With mobile gluing together the whole cross-channel play for all retailers, Paul Skeldon asks what techniques and strategies retailers can implement today around mobile to offer the kind of experience shoppers demand
Firstly, retailers need to think ‘mobile first’, placing mobile at the centre of all they do – both online and in-store – and work outwards from there. However, mobile is increasingly not a separate channel, nor just the glue that holds it all together, but an integral part of the whole shopping process. Today’s shoppers have created winding and often convoluted paths to purchase, hoping across channels and devices and buying in the location, be that physical or digital or both, that suits them at that moment. So the first port of call with a cross -channel retail strategy is to look at where mobile and the web fit in at all and each stage of a range of purchase journeys.
While the first technique, above, is a strategic rethink of mobile’s role in cross-channel retailing, tactically retailers need to look at how to put mobile in that pivotal role within cross-channel retailing. This means looking at how to leverage mobile through a mobile-optimised web presence, an app or apps, and even more radical approaches such as Progressive Web Apps (PWAs). In an ideal world, retailers need to look at all options on the table to make sure consumers get the experience of their choosing. In reality, PWAs may well be the technology that can help give the experience of mobile-optimised web and the richness of apps with only a single investment. At least to start with. An app is all-but essential these days whatever strategy you have for the web. According to Criteo, retailers with a shopping app see half of online transactions taking place on a mobile, with more than half (54%) of these taking place on their app, rather than on mobile web.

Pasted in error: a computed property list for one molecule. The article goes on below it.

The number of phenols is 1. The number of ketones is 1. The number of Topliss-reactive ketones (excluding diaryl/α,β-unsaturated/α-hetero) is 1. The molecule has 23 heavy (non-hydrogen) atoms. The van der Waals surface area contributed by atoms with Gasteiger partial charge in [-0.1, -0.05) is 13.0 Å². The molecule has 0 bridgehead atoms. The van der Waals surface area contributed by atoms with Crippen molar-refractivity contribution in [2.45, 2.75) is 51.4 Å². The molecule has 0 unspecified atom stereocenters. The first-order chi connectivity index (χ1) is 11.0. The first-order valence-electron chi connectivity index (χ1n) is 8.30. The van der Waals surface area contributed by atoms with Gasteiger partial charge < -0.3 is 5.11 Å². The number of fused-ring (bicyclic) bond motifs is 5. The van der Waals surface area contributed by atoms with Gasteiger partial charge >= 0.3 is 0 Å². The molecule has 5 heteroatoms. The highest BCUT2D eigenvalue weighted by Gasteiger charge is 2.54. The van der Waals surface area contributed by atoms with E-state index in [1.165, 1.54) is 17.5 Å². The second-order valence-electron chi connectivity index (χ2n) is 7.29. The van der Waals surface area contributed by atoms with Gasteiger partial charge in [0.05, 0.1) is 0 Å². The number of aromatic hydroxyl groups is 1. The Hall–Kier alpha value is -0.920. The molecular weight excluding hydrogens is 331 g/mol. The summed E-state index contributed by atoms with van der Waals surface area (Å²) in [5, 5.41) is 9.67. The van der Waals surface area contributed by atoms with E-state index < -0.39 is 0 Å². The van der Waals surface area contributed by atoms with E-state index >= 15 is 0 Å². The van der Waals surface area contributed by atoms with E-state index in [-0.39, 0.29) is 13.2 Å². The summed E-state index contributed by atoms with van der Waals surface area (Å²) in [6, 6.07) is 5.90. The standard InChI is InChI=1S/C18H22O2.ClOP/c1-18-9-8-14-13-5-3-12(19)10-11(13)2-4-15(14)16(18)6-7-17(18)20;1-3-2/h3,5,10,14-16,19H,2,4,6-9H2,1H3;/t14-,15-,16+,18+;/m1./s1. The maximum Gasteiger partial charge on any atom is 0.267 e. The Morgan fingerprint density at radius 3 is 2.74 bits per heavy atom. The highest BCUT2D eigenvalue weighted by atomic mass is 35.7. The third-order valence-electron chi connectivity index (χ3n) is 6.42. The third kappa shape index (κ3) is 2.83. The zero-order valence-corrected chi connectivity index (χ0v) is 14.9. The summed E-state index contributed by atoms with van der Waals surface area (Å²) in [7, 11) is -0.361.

Many may think that voice commerce is limited to devices such as Amazon Echo and Google Home, but the impact of voice interaction of the web stretches way beyond these quasi-mobile devices, seeing it become a new way to access the web via mobile. So called ‘browserless commerce’, is on the rise. According to Capgemini’s Digital Transformation Institute, around a quarter (24%) of shoppers would rather use a voice assistant than a website. However, in the next three years, this figure will rise to 40%. Close to a third — 31% to be precise – said they will prefer a voice assistant interaction to visiting a shop or a bank branch, compared to 20% today.
Social media is increasingly a mobile pursuit – especially for millennials and GenZ-ers – and, as a result, social has become an increasingly important channel for retailers: both for marketing and for sales. According to Royal Mail, 22% of UK consumers has purchased an item after seeing something on social media. Younger shoppers (48%), women (29%) and those living in urban areas (38%) are significantly more likely to have purchased items after seeing posts on social media. Monsoon has also seen dwell times up by 29% since adding social shopping to its site. While they drive relatively small amounts of traffic, Pinterest and Instagram deliver the highest average order values from mobile devices for large online fashion retailers – bigger than Facebook, according to a study by Nostro. Overall the mobile order values delivered via paid social sources – such as ads – are higher than those that come via unpaid activity. No wonder that Instagram has made post shoppable from the site, with M&S being one of the first mainstream retailers to leverage the option. SnapChat hasn’t been snoozing either, partnering with Amazon to allow goods in Snaps to be searched and purchased on the marketplace.
This is an extract from a longer piece that first appeared in the IRUK Top500 Mobile & Cross-channel Performance Dimension Report 2019. Click here to explore InternetRetailing research, including the Top500 series of reports.